Ask anyone nine years old or older why the Titanic sank, and most everyone’s quickie answer would be “an iceberg”. Thanks to research, deep sea submersibles, and good old science, we’re finding out now that the iceberg was only part of the reason Titanic met its demise. In 1991, research divers Richie Kohler and John Chatterton made history when they discovered the wreck of a German U-boat off the coast of New Jersey. After a friend reported some interesting and unfamiliar debris surrounding the wreck of Titanic on the ocean floor, Kohler and Chatterton teamed up again to visit the site of the sinking in the famed Russian Mir submersibles. What they found there during three dives in the Mir crafts wasn’t the “Heart of the Ocean”, but pieces of the hull and keel of the ship, never before seen or photographed. Warping and damage visualized along these keel and hull pieces were the first crucial pieces of evidence for a new (and even more horrifying) hypothesis for the ship’s sinking. Further research on land with Harland and Wolff’s (the shipyards that built Titanic and her sister ships, Olympic and Britannic) archives, as well as a visit to the wreck of Britannic, supported even more strongly the idea that not only was Titanic not “unsinkable” after all, but may in fact have been doomed from the start, with her construction flaws well-known to H&W’s builders and executives before she sailed.

Underwater picture of damage to Titanic's hull. The Chatterton/Richie expedition discovered two very large pieces of the doomed ship's hull.

Like anyone, I love a good conspiracy theory. I began this book with a pretty closed mind, thinking there was nothing new that could be gleaned from the wreck, since so many people (including even director James Cameron) have been down there in the deep sea subs taking a look at things. I was pleasantly surprised by all the new findings, and it really turned what I thought I knew about the Titanic on end. Along with Chatterton and Richie, many engineers, scientists, and historians were involved in the data analysis, and the scenario that best fit their findings were in good agreement with many of the eyewitness accounts given by survivors and crew at the Senate hearings following the disaster. Although slightly skeptical that a cover-up of that magnitude could ever have been successful, I’m not surprised by much anymore in the internet age. The book provides great photos of the people involved and of both wrecks.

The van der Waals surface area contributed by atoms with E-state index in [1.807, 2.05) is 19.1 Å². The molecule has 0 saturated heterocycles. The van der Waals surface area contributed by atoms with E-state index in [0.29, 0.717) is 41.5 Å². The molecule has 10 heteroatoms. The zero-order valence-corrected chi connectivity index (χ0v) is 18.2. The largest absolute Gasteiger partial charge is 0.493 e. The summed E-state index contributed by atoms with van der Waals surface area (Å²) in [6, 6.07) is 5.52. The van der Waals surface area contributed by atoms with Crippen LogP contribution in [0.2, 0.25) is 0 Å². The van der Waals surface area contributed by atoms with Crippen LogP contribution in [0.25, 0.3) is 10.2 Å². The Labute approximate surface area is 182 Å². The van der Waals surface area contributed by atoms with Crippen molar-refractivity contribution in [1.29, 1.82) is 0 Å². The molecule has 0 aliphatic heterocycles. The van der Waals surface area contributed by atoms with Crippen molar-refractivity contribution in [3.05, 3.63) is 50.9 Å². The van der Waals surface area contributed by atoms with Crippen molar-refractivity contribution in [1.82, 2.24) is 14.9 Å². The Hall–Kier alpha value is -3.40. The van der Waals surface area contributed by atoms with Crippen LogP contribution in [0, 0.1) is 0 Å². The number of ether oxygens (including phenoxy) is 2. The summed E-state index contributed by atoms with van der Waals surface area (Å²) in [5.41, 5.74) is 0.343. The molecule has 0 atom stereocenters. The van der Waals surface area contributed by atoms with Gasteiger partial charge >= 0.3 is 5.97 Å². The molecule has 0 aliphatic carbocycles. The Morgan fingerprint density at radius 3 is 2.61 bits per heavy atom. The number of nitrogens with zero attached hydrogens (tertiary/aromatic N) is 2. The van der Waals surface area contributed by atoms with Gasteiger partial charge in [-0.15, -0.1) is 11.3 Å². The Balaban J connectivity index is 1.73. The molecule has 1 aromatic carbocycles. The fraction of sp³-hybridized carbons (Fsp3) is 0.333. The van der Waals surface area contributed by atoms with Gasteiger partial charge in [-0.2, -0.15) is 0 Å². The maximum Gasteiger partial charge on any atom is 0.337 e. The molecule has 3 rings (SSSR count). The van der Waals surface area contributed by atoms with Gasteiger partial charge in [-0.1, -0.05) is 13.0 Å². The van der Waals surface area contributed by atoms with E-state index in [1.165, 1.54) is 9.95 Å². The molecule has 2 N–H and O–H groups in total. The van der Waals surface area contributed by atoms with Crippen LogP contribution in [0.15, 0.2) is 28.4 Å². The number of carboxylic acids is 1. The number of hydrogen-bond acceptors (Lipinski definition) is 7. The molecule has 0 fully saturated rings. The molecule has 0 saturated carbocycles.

We’ll never know what really took place on that awful April night, but this book gave me hope that scientists are inching ever closer to finding the real truth about one of the great mysteries of the 20th century. This book just goes to show that you can never close the book on a case like this, because as science and technology advance, more and more of the secrets of Titanic’s fatal night will be revealed. I can’t wait to see what we’ll discover in the next few years.